Social Question

wundayatta's avatar

"Selfishness beats altruism within groups. Altruistic groups beat selfish groups. All else is commentary."?

Asked by wundayatta (58693points) March 1st, 2012

In an article about the genetics of altruism in the New Yorker Jonah Lehrer attributes the title quote to biologist E.O. Wilson.

What do you think about the way selfishness and altruism play out in society and in your life? How do you decide when to be selfish and when to be altruistic? How much of the time are you altruistic, do you think?

Do you agree with the quote?

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5 Answers

talljasperman's avatar

I just be myself.

funkdaddy's avatar

I think this is a case where the words that are used don’t carry the meanings we’re most used to seeing them in.

We think of altruism as helping others and it carries a very good connotation. Selfishness on the other hand carries a very negative connotation. Selfishness in our society is almost never seen as a good thing.

As used in the quote, altruistic and selfish are the only two classifications in a broad game theory type experiment. Basically you set some rules, go at the game with different very simple and rigid strategies, and see what strategy comes out best. (wikipedia has some good stuff on game theory check out the biology section)

In biology the definitions are much different than in our society. “winning” the game basically comes down to breeding. Whoever passes on their genes wins. So there are really only two opportunities to be selfish or altruistic. Breeding and surviving.

So the quote basically comes down to individuals should make sure their genes are passed along within a group (selfish) but make sure the group as a whole survives (altruistic).

So beat up that other gorilla to make sure you get to mate, but if the lions come, make sure no one gets eaten.

Translating the same idea in a more human and socially acceptable way would be something like “Take care of your family first, but make sure you help your fellow man in need”... which I can get down with.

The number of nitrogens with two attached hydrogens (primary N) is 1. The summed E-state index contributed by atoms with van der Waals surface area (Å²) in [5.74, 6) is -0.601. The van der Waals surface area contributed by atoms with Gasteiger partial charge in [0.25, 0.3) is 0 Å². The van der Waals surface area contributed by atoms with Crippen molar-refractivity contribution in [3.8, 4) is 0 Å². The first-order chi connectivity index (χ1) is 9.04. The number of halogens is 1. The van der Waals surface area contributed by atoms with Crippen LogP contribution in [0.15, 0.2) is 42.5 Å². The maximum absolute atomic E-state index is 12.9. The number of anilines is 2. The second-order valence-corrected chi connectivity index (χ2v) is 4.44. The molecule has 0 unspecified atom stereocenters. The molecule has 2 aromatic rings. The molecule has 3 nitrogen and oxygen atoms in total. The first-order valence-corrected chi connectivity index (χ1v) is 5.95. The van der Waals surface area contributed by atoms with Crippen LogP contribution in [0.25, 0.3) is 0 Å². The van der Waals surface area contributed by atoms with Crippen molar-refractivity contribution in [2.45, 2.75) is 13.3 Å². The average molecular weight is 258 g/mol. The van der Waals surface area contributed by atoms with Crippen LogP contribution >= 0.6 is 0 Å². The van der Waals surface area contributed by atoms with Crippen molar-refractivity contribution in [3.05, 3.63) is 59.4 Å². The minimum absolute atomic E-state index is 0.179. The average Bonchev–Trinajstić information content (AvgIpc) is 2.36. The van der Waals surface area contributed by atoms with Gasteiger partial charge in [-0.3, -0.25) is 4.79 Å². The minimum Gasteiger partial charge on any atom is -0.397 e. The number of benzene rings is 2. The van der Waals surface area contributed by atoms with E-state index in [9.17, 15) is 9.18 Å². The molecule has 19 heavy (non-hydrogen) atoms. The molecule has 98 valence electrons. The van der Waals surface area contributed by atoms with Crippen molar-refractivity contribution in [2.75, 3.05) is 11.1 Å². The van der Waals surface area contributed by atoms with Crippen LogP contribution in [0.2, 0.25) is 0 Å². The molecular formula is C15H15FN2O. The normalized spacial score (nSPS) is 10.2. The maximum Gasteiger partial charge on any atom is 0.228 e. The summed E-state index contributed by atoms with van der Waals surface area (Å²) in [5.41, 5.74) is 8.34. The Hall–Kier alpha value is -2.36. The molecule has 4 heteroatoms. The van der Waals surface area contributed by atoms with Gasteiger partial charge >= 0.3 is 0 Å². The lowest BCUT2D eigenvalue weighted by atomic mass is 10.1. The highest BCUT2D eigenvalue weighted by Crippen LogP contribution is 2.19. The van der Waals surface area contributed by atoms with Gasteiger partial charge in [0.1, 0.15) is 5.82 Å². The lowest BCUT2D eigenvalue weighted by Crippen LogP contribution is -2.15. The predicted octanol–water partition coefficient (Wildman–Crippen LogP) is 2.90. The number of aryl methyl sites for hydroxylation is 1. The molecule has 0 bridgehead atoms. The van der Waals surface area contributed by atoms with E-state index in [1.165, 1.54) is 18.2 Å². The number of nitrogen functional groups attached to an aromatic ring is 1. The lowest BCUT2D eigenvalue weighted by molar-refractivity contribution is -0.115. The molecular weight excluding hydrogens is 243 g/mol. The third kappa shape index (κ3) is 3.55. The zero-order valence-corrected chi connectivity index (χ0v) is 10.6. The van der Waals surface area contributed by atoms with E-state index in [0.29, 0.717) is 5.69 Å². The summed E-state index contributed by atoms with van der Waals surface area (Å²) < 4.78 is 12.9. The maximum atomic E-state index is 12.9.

rojo's avatar

Hey, this goes with the “women and children first” question!

Cruiser's avatar

I liked the analogy of altruistic behaviors possibly being a genetic trait linked to the survival of a species like the ant colonies and can see how that would apply to selfless acts to save a next of kin.

But I see that alruism in a group would be selfish in it’s own right by that to be part of a group is then having to be alruistic and how do you define an altruistic act or behavior that is now a prerequisit for membership in that group. Thus sarificing time of self to be altruistic is now a selfish act without the benefits of being selfish. So the group that is inherently selfish who focuses on the survival of self and the greater good of the group will IMO have a much greater chance of survial.

And anytime I am altruistic it is indeed for the betterment of my close family mmembers and any other altruistic activities for the greated good of the community is done out of peer pressure to do a good deed because you are expected to not because I felt the need to.

LostInParadise's avatar

The quote holds true in a biological sense. As pointed out by @Cruiser , an ant colony is a good example. Even Richard Dawkins, who came up with the selfish gene theory, has changed his position. We act altruistically as a society by providing help for those who are unable to help themselves. The libertarian position is unworkable. Where armies are not voluntary, military service is also a form of group altruism

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